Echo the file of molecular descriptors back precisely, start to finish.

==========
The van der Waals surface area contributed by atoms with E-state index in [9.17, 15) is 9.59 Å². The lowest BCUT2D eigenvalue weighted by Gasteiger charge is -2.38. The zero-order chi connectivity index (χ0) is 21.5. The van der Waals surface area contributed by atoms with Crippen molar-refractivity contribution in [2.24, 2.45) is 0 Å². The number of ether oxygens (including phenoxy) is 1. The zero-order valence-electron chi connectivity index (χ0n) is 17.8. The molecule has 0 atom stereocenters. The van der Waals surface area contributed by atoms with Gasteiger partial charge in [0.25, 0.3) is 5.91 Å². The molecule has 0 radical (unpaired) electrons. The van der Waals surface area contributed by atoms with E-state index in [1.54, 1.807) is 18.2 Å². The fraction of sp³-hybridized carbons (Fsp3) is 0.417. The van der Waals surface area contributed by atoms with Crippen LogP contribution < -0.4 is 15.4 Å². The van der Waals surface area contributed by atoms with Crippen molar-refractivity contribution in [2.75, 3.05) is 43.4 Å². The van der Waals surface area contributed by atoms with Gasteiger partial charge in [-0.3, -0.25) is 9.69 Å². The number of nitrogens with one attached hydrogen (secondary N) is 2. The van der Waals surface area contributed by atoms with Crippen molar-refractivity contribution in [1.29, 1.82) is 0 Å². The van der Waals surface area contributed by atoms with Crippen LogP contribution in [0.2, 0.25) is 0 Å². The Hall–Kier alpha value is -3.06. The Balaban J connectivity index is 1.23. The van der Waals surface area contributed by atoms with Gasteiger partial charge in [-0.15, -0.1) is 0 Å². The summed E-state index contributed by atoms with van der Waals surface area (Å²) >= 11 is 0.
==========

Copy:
The van der Waals surface area contributed by atoms with E-state index in [9.17, 15) is 9.59 Å². The lowest BCUT2D eigenvalue weighted by Gasteiger charge is -2.38. The zero-order chi connectivity index (χ0) is 21.5. The van der Waals surface area contributed by atoms with Crippen molar-refractivity contribution in [2.24, 2.45) is 0 Å². The number of ether oxygens (including phenoxy) is 1. The zero-order valence-electron chi connectivity index (χ0n) is 17.8. The molecule has 0 atom stereocenters. The van der Waals surface area contributed by atoms with Gasteiger partial charge in [0.25, 0.3) is 5.91 Å². The molecule has 0 radical (unpaired) electrons. The van der Waals surface area contributed by atoms with E-state index in [1.54, 1.807) is 18.2 Å². The fraction of sp³-hybridized carbons (Fsp3) is 0.417. The van der Waals surface area contributed by atoms with Crippen LogP contribution < -0.4 is 15.4 Å². The van der Waals surface area contributed by atoms with Crippen molar-refractivity contribution in [2.75, 3.05) is 43.4 Å². The van der Waals surface area contributed by atoms with Gasteiger partial charge in [-0.3, -0.25) is 9.69 Å². The number of nitrogens with one attached hydrogen (secondary N) is 2. The van der Waals surface area contributed by atoms with Crippen molar-refractivity contribution in [1.29, 1.82) is 0 Å². The van der Waals surface area contributed by atoms with Crippen LogP contribution in [0.2, 0.25) is 0 Å². The Hall–Kier alpha value is -3.06. The Balaban J connectivity index is 1.23. The van der Waals surface area contributed by atoms with Gasteiger partial charge in [-0.15, -0.1) is 0 Å². The summed E-state index contributed by atoms with van der Waals surface area (Å²) >= 11 is 0.